A bubble is not defined by a rapid rise in prices, a bubble is defined- or, more accurately, can be identified by- a rapid and unsustainable rise in the P/E ratio. The P/E's of tech stocks in 1999 were obviously unsustainable- even if they continued to grow fast, the prices would have to have stayed flat for a long time just to bring the P/E's back to realistic valuations. And, in fact, the prices dropped and sales continued to grow and today tech stocks are realistically valued for the most part- but if you bought in 1998 you haven't made much money in the last decade even if your company's sales have tripled- the growth was already (over-)priced into it when you bought it. [more]
Demand for steel can be expected to continue to soar for the next decade or more. Just travel the world a little and you'll see why- huge construction projects everywhere you look. [more]
In real life I bought GRMN in 11/06 at about today's price of approx $48; sold half of it last October at $110 and the rest in February at $67. It was overbought and now it's been oversold. I guess investors are spooked by the fact that it has some real competition now. [more]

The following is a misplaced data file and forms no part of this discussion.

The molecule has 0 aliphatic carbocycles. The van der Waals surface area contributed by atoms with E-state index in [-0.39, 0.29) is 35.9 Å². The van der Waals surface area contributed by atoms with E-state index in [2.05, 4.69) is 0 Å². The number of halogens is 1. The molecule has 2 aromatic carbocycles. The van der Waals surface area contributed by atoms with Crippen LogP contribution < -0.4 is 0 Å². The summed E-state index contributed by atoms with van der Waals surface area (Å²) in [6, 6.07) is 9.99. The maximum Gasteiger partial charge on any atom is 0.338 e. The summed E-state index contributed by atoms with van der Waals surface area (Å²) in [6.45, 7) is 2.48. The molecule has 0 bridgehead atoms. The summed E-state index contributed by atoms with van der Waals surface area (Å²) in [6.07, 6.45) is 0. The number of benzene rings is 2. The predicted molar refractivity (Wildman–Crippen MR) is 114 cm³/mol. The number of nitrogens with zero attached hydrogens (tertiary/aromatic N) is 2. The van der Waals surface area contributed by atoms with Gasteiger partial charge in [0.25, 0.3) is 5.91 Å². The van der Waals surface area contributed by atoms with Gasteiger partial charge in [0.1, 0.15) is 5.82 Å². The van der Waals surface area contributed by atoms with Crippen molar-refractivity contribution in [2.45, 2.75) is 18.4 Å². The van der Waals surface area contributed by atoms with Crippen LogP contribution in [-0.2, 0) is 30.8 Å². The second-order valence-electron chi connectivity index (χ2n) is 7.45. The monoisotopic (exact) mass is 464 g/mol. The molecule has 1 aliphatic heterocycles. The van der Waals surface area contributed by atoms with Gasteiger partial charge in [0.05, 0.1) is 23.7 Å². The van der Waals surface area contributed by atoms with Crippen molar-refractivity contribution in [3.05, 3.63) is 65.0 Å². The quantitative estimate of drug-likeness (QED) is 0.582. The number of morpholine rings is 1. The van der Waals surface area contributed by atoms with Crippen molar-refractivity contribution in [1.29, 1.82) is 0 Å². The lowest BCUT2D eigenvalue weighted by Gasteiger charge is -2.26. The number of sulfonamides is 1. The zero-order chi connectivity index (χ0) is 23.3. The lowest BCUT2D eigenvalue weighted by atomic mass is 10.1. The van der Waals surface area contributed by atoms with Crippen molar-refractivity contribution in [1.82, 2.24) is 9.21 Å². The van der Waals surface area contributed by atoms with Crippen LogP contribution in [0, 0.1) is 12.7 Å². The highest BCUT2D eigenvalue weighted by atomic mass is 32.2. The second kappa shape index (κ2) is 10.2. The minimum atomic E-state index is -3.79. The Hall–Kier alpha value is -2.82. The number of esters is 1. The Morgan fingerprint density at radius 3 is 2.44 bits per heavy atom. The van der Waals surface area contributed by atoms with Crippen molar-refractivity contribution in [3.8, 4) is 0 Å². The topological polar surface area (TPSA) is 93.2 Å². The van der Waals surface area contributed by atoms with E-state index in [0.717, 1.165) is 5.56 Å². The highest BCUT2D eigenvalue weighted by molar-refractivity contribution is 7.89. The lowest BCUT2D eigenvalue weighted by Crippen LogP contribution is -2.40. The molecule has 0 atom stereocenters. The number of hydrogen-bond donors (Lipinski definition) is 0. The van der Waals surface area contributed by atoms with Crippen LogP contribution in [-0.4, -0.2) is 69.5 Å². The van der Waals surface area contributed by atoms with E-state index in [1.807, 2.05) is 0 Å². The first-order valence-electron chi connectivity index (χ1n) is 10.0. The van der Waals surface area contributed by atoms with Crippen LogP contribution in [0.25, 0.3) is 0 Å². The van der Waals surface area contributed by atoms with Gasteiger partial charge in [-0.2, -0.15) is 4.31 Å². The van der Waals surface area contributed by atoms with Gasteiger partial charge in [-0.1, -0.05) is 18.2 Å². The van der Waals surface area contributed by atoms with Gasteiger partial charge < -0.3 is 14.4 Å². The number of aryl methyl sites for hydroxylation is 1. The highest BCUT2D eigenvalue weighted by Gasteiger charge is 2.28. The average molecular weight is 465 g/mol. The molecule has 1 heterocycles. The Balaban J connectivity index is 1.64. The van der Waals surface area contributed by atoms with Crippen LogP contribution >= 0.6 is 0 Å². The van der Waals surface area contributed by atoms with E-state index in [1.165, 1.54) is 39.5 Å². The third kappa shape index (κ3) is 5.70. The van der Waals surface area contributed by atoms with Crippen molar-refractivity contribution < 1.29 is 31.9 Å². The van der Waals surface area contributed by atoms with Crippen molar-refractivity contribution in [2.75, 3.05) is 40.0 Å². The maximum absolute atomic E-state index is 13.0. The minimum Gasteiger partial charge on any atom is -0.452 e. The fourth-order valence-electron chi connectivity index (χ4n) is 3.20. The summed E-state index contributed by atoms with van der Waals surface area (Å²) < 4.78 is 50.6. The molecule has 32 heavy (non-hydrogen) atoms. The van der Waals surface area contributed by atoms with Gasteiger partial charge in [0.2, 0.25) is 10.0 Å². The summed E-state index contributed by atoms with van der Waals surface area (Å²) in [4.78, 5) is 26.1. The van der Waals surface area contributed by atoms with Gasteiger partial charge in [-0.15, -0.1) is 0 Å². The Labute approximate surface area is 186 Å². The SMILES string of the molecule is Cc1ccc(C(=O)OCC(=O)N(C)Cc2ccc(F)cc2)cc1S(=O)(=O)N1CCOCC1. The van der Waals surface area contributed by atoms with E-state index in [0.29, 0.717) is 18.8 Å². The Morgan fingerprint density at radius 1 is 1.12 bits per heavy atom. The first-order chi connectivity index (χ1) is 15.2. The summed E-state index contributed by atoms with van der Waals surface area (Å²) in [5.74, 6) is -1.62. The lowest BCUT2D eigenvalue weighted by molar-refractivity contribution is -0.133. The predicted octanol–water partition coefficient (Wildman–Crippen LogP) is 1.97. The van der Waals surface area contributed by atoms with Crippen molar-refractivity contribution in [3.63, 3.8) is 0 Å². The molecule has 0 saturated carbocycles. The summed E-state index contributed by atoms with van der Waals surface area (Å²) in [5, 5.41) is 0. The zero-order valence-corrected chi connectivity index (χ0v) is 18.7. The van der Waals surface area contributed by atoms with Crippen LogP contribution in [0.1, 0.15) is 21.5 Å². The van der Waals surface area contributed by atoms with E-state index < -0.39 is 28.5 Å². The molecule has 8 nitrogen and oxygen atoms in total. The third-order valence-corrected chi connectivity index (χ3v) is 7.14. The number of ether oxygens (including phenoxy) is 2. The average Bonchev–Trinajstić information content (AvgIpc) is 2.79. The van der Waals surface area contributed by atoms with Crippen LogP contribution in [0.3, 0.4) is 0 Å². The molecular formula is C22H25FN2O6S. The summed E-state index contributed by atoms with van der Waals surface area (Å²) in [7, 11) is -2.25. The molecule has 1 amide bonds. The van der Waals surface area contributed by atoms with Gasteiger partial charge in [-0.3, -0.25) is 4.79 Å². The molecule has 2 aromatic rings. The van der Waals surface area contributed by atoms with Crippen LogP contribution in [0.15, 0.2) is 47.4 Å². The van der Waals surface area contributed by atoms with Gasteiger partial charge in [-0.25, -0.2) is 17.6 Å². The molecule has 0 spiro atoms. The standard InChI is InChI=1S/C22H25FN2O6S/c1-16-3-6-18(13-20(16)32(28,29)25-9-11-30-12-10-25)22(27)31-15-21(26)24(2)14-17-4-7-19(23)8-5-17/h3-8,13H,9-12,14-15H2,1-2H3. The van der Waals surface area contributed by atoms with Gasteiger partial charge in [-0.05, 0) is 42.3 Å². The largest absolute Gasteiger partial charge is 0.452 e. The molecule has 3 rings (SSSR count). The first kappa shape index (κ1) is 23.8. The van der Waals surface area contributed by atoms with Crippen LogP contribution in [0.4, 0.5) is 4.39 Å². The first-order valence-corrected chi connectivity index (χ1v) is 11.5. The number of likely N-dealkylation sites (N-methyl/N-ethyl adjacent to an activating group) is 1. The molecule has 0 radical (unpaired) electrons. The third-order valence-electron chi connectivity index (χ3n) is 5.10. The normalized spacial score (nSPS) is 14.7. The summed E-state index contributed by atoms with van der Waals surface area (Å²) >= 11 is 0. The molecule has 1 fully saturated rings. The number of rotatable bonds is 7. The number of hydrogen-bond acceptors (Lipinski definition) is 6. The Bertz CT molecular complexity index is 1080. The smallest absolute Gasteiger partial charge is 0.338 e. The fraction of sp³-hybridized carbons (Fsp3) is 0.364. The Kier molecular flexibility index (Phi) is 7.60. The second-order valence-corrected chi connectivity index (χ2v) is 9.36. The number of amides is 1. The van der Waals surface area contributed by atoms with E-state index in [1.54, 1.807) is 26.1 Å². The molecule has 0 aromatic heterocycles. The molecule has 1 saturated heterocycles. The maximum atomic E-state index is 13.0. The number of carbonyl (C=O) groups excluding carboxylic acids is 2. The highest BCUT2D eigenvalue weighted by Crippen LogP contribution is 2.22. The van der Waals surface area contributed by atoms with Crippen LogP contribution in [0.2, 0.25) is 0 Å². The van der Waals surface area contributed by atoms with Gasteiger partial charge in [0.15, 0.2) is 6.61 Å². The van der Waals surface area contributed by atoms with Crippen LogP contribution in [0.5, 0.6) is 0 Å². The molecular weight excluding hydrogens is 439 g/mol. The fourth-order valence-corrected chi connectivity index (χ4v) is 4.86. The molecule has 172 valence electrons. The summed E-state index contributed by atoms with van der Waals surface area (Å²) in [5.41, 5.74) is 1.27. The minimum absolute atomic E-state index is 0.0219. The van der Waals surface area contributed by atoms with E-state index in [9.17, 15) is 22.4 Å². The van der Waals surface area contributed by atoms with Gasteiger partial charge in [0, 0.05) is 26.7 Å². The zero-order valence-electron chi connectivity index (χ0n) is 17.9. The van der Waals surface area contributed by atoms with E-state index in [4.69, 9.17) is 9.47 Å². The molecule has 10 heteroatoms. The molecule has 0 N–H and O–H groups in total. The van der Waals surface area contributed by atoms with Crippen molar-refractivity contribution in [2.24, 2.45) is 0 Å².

"I really can't think of another important device or service that is as morally bankrupt, stupid, and plain worthless as Microsoft's Vista. Someone should do jail time."
-- Director Barry Levinson in his latest Esquire "Digital Man" column
Who do I think I am, Ken Heebner? :-)
That's a diversified portfolio with no "underperforms".
Just a little heads up for you momentum players...
Either that or shameless self-promotion.
Take your pick.